In my previous article, I shared a 7-step approach to analysing supplier distribution in terms of quantity and spend and showed why it is so crucial to implement it to assess and improve supply chain resilience. Today, I'd like to highlight the most common pitfalls that hinder this type of analysis and how to overcome them.

Incomplete or inaccurate data:

One common mistake is relying on incomplete or inaccurate data, which can lead to flawed analysis. To avoid this, ensure that you have access to reliable and comprehensive data from trustworthy sources. It is vital to carry out data quality control on a regular basis, as the information collected quickly becomes obsolete.

Biased selection criteria: 

Another pitfall is using biased selection criteria for suppliers, which can skew the results. Ensure that your selection criteria are objective, relevant, and align with your business objectives. Avoid any favoritism or preconceived notions when choosing which suppliers to include in the analysis.

Ignoring qualitative factors: 

Solely focusing on quantitative data can be a pitfall. It's important to consider qualitative factors such as supplier reliability, quality, and responsiveness. These factors can significantly impact the overall value and performance of a supplier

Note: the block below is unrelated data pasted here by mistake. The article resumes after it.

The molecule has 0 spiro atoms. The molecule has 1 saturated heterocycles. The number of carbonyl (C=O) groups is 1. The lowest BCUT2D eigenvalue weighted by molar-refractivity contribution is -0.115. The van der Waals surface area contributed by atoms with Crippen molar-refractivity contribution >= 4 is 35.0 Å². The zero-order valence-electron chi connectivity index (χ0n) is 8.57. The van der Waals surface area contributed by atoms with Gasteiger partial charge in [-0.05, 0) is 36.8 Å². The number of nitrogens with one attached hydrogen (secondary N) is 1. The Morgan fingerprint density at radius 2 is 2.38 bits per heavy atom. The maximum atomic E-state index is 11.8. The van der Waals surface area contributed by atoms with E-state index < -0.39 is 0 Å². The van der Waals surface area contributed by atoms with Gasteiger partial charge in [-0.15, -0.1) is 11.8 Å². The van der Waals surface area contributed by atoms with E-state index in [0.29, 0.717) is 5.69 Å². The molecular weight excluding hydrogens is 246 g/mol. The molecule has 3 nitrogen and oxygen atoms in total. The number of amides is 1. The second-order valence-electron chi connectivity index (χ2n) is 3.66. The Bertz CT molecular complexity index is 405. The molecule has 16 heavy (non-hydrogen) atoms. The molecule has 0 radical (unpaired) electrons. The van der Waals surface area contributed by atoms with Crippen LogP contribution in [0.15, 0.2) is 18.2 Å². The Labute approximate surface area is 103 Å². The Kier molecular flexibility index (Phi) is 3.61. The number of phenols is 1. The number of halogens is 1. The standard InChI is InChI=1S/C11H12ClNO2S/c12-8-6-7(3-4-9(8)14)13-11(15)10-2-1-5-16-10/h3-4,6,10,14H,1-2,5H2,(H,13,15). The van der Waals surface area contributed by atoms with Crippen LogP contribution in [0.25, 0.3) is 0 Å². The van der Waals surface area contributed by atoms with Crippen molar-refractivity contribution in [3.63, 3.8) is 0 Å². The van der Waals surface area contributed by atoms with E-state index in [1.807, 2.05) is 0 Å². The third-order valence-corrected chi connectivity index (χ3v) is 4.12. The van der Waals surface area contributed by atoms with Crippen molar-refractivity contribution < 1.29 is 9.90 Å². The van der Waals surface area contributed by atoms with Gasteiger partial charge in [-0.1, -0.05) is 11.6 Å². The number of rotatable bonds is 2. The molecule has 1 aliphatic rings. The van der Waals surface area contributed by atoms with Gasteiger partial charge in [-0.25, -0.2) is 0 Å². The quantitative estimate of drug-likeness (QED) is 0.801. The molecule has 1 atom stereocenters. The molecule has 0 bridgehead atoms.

Lack of benchmarking: 

Without benchmarking against industry standards or competitors, it's difficult to gauge the relative performance of your suppliers. Establish benchmarking metrics and compare your suppliers' performance against them. This will provide a more meaningful context for your analysis and help identify areas of improvement.

Neglecting communication with suppliers: 

Analyzing suppliers without involving them can lead to incomplete insights. Engage in open communication with suppliers to gather additional information and gain a better understanding of their capabilities, challenges, and potential opportunities for collaboration. This will provide a more holistic view of your supplier relationships.

Overlooking the dynamic nature of the supply chain: 

The supply chain landscape is constantly evolving. Ignoring this dynamic nature can hinder accurate analysis. Regularly review and update your analysis to account for changes in supplier performance, market trends, and business requirements.

Failing to involve cross-functional teams:

Analyzing suppliers' distribution shouldn't be done in isolation. Collaborate with cross-functional teams, such as procurement, operations, and finance, to gather diverse perspectives and insights. This collaborative approach will help avoid siloed thinking and ensure a comprehensive analysis.

As you can see, conducting a successful suppliers’ distribution analysis requires expertise and resources. If you feel you lack knowledge or a structured approach for this type of project, remember that we offer industry knowledge, advanced tools, unbiased perspectives, and support in implementing recommendations that will save you time while ensuring accurate information to improve your supplier relationships and performance.

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